Our rapidly evolving world has forced the public sector and private sector to reexamine their relationship. Historically, the U.S. public sector has provided the vast majority of development aid. Yet over the last two decades, trade policies and information technology innovations has shifted the U.S. government aid to represent only 13 percent, while a whopping 87 percent now comes from the private sector.
[blockquote author=”Thomas Debass, U.S. State Department” pull=”pullleft”][Some] migrants might actually be entrepreneurs. How do we help them start enterprises in their own country that can help create jobs?[/blockquote]
This change allowed for a multitude of global players to get involved, which, according to Thomas Debass, Managing Director of the U.S. State Department, is a good thing. As he puts it, “governments cannot solve issues on their own.”
Instead, the State Department believes development should be collaborative. More so, it’s an opportunity to leverage the abilities and perspectives of private enterprises in order to create better strategies. By reexamining how to work best with the private sector, the U.S. Department of State is embracing a new era of collaboration and cultivating creative partnerships. Below are a few examples of collective endeavors between the State Department and the private sector.
Investing in Human Capital
In 2013, the State Department noticed a disconnect between the number of foreign policy challenges and how many young leaders were willing to tackle them. That’s why, Secretary John Kerry, Debass, and their team partnered with 28 U.S. colleges and universities to develop Diplomacy Lab, an ongoing initiative that “enables the State Department to ‘course-source’ research and innovation related to foreign policy challenges.” In other words, Diplomacy Lab open sources real foreign policy challenges by making it a part course curriculums.
In addition to “broadening the Department’s research base,” more students across the United States now know about the possibilities of working with the public sector, and as Debass points out, “have an intimate connection with what is going on, and can become a conduit for change.” For Debass, it’s simple: “Your problem is our problem,” he says. “When our policy intersects with [one’s] business model, there’s the opportunity to [collaborate].”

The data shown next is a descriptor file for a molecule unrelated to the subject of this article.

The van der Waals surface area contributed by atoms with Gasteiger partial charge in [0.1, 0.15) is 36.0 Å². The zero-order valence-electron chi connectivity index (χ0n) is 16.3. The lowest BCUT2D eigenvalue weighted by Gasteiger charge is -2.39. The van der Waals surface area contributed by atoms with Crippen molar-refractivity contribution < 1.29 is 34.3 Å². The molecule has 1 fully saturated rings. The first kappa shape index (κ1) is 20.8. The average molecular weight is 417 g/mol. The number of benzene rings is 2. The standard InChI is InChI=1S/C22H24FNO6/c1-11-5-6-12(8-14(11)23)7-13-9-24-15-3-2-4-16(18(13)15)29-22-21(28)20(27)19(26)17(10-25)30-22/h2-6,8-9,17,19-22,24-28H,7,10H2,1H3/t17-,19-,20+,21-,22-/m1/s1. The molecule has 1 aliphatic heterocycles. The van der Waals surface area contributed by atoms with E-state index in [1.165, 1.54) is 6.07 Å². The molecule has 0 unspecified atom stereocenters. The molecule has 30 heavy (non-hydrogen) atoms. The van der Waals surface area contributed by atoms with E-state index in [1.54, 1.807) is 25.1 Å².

Scalable Solutions for Fishermen
In the global fishing industry, 50 percent of fish caught for consumption comes from small-scale fishermen. Yet their livelihoods and the communities they support are at risk due to overfishing and illegal practices by large-scale fishing companies. Harnessing the power of mobile technology, the State Department teamed up with Tone, a private enterprise that increases access to mobile broadband and GSMA, a multinational corporation that represents over 800 mobile carriers in 220 countries to create mFish—a mobile app that “links fishermen with markets and builds capacity for improved fishery management, as well as creates a network of fishermen.”
With the same interest in protecting fishermen, plus a dose of originality, the State Department launched Fishackathon with Tone, Virgin and hackathon platform Devpost. By tapping into a larger and more diverse resource-base including entrepreneurs, designers, and technologists the Department was able to source new ideas from a variety of perspectives. Currently Fishackathon has been hosted in 43 different cities, and has included 2,000 plus coders from six different continents.
Empowering Migrant Communities
According to Debass, “the second highest outflow from the US is remittances, money sent by migrants back home to their families.” As reported by the Hudson Institute’s Center for Global Prosperity, “Remittances from individuals, families, and hometown associations in the United States to developing countries reached an estimated $100.2 billion in 2011, an increase from $95.8 billion in 2010.”
To figure out how to make the outflow smoother, Debass again turned to the entrepreneur community. “[Some] migrants might actually be entrepreneurs. How do we help them start enterprises in their own country that can help create jobs?”
That’s when the State Department partnered with Western Union to develop African Diaspora Marketplace, a platform that offers “seed capital, technical assistance, market linkages, and access to finance” to US-based migrants. Since its inception in 2009, ADM has assisted 34 diaspora ventures with a total of $2.5 million in seed capital. On another level, as Debass points out, empowering the migrant community helped them to be perceived “not just as poor people sending money home, but as agents of change.”
Not only has greater global access and exponential technology catalyzed a shift in development aid, it has opened up a new realm of opportunities for cross-sector collaboration. The public sector offers its diplomatic access, clout, and credibility, while private enterprises provide innovative solutions that create jobs and reveal powerful insights. This redefined relationship allows both players to leverage their strengths, resulting in wholly unique projects that truly lead to progress in global development. What’s more, representing the front lines for the private sector, it is entrepreneurs who have the most to gain from these partnerships.
This article is written by Cecily Mauran, Associate Editor for UNREASONABLE.is. Cecily is an entrepreneur, writer, digital strategist, photographer, dog lover, outdoors enthusiast, and hot sauce connoisseur. She believes in entrepreneurship as a tool for social impact.
Photograph by Rafa Prada.